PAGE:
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Your period-tracking app could be sharing intimate details with all of Facebook. By Arwa Mahdawi

Women’s health apps are again raising concerns of privacy as a new study finds some are sharing information without consent.

Surveillance is a feminist issue

When was the last time you had sex?

For most of us, that isn’t information we’d like to share with just anybody. However, if you’re using a period-tracking app, there’s a decent chance Facebook knows all about your sex life. A new study from Privacy International, a UK-based charity, has found that some menstruation apps have been sharing their users’ intimate details with the social network – including the last time you had unprotected intercourse. These apps include Maya (more than 5m downloads) and Period Tracker MIA Fem: Ovulation Calculator (over 2m users.)

This isn’t the first time women’s health apps have raised serious privacy concerns. Earlier this year, for example, it was reported that Activision Blizzard, a video game company, was encouraging its employees to use family-planning apps. These apps then shared user information with the company so it could keep track of how many of its employees were trying to get pregnant. And testing done by The Wall Street Journal in February found that Flo Period & Ovulation Tracker informed Facebook when a user was menstruating or intending to get pregnant. (It would seem, from Privacy International’s research, that Flo no longer does this.)

Privacy International’s research is yet another reminder that technology companies need to be doing a lot more work to stop user data being shared without explicit and informed consent. “Consent is not just about a box to check,” stresses Eva Blum-Dumonte, a researcher at Privacy International and author of the report. “It is about being able to understand what you consent to and being able to refuse.”

Maya, however, started sharing information with Facebook before a user could even agree to the privacy policy. Meanwhile many other period-tracking apps reviewed had inaccessible or opaque privacy policies, “so there would have been no way for users to meaningfully consent to the sharing of their data”.

These latest revelations about period-tracking apps should also serve as a reminder that surveillance is a feminist issue. Patriarchy, after all, seeks to control and regulate women’s bodies; digital surveillance is a highly effective way of doing this. As Frederike Kaltheuner, who heads Privacy International’s work on corporate exploitation, notes: “While privacy invasions affect us all, they disproportionately affect and harm those who are already marginalized.”

Ms Monopoly: Hasbro gets into the gender empowerment game

Hot on the heels of releasing the much-panned Monopoly for Millennials and Monopoly for Socialists, Hasbro has come out with Ms Monopoly: “The first game where women make more than men.” Female players get more money than guys when passing Go and the mascot is a woman called Milburn Pennybags. A press release claims the game is supposed to celebrate women trailblazers; however it makes no mention of Lizzie Magie, the woman who invented Monopoly. At the turn of the 20th century Magie created the Landowner’s Game to teach people about the problems with capitalism. She then had her invention ripped off and monetized by a man: Charles Darrow. Hasbro has completely written her out of Monopoly’s creation story and insist on giving credit entirely to Darrow.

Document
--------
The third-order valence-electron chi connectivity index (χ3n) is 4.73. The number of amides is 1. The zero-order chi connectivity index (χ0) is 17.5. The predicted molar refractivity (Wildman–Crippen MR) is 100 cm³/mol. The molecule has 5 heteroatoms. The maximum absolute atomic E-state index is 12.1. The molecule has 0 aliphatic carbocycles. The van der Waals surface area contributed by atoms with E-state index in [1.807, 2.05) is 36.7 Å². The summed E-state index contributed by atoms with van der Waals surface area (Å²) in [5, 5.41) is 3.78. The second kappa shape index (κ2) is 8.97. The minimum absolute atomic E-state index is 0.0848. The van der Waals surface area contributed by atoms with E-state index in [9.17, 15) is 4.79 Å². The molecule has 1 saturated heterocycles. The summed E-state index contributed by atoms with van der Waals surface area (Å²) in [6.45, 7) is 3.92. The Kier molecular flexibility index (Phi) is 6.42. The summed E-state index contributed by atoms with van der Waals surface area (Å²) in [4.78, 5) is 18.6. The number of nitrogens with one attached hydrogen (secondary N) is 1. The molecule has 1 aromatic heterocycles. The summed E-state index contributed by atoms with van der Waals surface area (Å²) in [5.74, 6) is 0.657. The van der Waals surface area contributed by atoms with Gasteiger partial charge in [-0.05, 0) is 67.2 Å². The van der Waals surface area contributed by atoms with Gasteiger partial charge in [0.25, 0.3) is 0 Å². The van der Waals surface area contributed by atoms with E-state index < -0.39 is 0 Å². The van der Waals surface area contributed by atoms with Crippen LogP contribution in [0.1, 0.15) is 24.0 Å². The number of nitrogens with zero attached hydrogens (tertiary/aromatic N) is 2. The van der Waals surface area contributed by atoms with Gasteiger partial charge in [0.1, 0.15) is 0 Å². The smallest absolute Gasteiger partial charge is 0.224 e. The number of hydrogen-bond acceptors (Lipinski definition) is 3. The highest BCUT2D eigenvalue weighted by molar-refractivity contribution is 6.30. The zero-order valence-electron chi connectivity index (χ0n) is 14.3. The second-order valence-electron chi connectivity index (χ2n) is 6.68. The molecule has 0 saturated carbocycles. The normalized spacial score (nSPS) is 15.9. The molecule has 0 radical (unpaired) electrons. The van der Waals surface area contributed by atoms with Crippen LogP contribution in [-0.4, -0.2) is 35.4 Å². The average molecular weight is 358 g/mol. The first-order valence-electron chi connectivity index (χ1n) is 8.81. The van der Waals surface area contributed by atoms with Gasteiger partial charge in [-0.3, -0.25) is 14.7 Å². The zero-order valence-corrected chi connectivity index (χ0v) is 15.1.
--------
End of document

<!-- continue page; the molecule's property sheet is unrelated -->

Justice for Iran’s ‘Blue Girl’

Women aren’t allowed to attend football games in Iran. This didn’t stop Sahar Khodayari, who tried to enter a football stadium in Tehran dressed as a man earlier this year. Khodayari, who has been nicknamed “Blue Girl” after her favourite team’s colours, was quickly arrested for “appearing in public without a hijab.” Last week, after appearing in court, Khodayari set herself on fire and died. Activists are now demanding Fifa do more to challenge Iran’s football ban.

Female migrants lack access to menstrual products

Lawmakers from the Congressional Hispanic Caucus are demanding that America’s detention camps are properly stocked with sanitary products after reports that women are “visibly” bleeding through their clothes. Teenage girls are reportedly only given one sanitary pad a day. Meanwhile Ivanka Trump continues to ignore what her dad’s up to and bangs on about how she’s empowering women.

Afghan women want to be heard, not saved

Buzzfeed News has a good piece about how the US has cynically used the plight of Afghan women as an excuse for invading and remaining in Afghanistan. “We’re tired of the narratives of victimhood assigned to us as Afghan women and we will no longer accept others speaking for us,” one human rights campaigner said. “Afghan women resisted the Taliban long before the US got involved in Afghanistan, and continue to fight for our rights and spaces every day.”

New York City ending ban on gay conversion therapy

While this sounds bizarre, there’s a sensible reason for it. A right-wing group called the Alliance Defending Freedom (“Freedom” being shorthand for “bigotry”) has challenged a 2017 New York City measure banning the selling of “services intended to change a person’s sexual orientation or gender identity”. If the lawsuit goes all the way to the supreme court, which has become a lot more regressive of late, then a legal precedent could be set protecting the barbaric practice.

Women’s share of public-company board seats rises to 20%

That’s up from 19% last quarter, and 15% in late 2016. The increase is partly thanks to a recent California law which requires companies to put female directors on their boards or face fines. So far, “68% of the 94 public companies in the state with all-male boards when the law passed have added at least one woman”, the Wall Street Journal reports.

Woman wins